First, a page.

The University of California says it filed for a patent months before Dr. Zhang did, though the Broad Institute says that initial application lacked necessary details. The university’s request to the patent office says that once the 2012 paper laid out the recipe, it was obvious how to use it in cells. The university also says Dr. Zhang’s notebook does not prove he could edit genomes before the 2012 paper.
Patent disputes are often settled in time. In any event, Dr. Church of Harvard said, before Crispr-Cas9 could be used to treat disease, it would need important refinements from many other researchers.
“It’s going to be hard to use Feng’s without Jennifer’s, and it would be hard to use either of them without further improvements,” he said.
The scientists have formed competing companies with rights to their patents and pending patents. Dr. Doudna co-founded Caribou Biosciences to work on research uses of Crispr-Cas9, and more recently, Intellia Therapeutics to work on disease treatments.
Dr. Church and Dr. Zhang are co-founders of Editas Medicine, which Dr. Doudna also helped start but then withdrew from. Dr. Charpentier, who is now at the Helmholtz Center for Infection Research in Germany, helped start Crispr Therapeutics. She and Dr. Doudna remain friends, but no longer collaborate on research.
Even before the dust settles, researchers are moving ahead. While contending with the patents, Dr. Doudna began hearing reports that researchers were trying to use Crispr-Cas9 to make inheritable DNA changes in embryos. Genetically altered monkeys had already been created in China using the technique.
“It’s very far afield from the kind of chemistry I think about and know about,” she said. Still, she felt it would be irresponsible to ignore the rumors.
She organized a meeting of leading biologists in Napa, Calif., in January. In a subsequent commentary published in Science, the group called for a moratorium on attempts to create altered babies, though they said basic research on inheritable changes should still be done.
Dr. Doudna said it was not practical to prohibit basic research. “You can’t really put a lid on it, even if you wanted to,” she said. She and others are trying to organize a bigger international meeting with participants from companies and governments as well as universities, possibly to set new guidelines.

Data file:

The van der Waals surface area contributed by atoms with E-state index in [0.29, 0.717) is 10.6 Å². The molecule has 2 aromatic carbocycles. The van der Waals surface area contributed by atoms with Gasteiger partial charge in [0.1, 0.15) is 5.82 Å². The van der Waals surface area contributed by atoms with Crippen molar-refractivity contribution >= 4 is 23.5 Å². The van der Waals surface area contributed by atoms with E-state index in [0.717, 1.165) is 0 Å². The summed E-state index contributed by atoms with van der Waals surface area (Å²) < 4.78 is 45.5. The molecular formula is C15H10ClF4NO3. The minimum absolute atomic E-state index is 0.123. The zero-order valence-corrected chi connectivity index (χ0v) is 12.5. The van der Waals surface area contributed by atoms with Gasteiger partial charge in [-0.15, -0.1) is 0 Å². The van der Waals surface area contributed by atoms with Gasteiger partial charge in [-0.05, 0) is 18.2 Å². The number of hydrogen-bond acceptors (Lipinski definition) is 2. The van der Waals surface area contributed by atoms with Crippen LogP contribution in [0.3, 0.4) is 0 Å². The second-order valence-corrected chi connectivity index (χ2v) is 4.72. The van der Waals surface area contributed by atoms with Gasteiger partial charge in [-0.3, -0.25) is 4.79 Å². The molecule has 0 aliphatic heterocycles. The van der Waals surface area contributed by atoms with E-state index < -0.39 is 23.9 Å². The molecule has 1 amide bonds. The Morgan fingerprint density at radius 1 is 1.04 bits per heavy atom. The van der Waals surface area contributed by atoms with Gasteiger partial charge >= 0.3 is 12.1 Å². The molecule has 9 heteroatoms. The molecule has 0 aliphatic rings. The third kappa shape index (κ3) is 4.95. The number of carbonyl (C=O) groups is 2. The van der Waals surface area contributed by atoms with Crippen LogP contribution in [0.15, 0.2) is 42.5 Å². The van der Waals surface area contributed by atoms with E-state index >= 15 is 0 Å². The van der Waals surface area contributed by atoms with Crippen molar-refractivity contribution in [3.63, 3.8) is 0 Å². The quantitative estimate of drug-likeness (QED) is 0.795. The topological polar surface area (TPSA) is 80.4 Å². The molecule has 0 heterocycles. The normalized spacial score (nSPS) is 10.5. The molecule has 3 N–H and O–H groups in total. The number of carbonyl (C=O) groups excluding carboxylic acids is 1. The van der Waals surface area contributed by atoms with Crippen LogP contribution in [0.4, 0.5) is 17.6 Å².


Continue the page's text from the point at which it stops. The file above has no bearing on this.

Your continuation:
She is also trying to cope with her newfound quasi-celebrity status. She has been invited to hobnob with entrepreneurs in Silicon Valley, to speak to science fiction writers, to advise Hollywood on science-themed movies. The garden, her hobby, has had to wait.
In November, Dr. Doudna and Dr. Charpentier were each awarded $3 million Breakthrough Prizes, endowed by leading Internet entrepreneurs. They accepted their awards at an Oscars-like black-tie affair attended by movie stars like Cameron Diaz and Benedict Cumberbatch. Recently Time magazine listed the two scientists among the 100 most influential people in the world.
Dr. Doudna, who has a 12-year-old son, Andrew, also finds herself a role model for women in science. Her secret: “I have a great partner,” with whom she shares the chores.
Her husband, Dr. Cate, is also a professor at Cal-Berkeley. The couple have adjacent offices, with views of the Golden Gate Bridge in the distance. Dr. Cate also studies RNA; there is some overlap, but mostly they do their own research. Andrew walks to their office from his middle school each afternoon and hangs out until his parents are ready to go home.
“I don’t think of myself as a role model, but I can see that I am,” Dr. Doudna said. “I still think of myself as that person back in Hawaii.”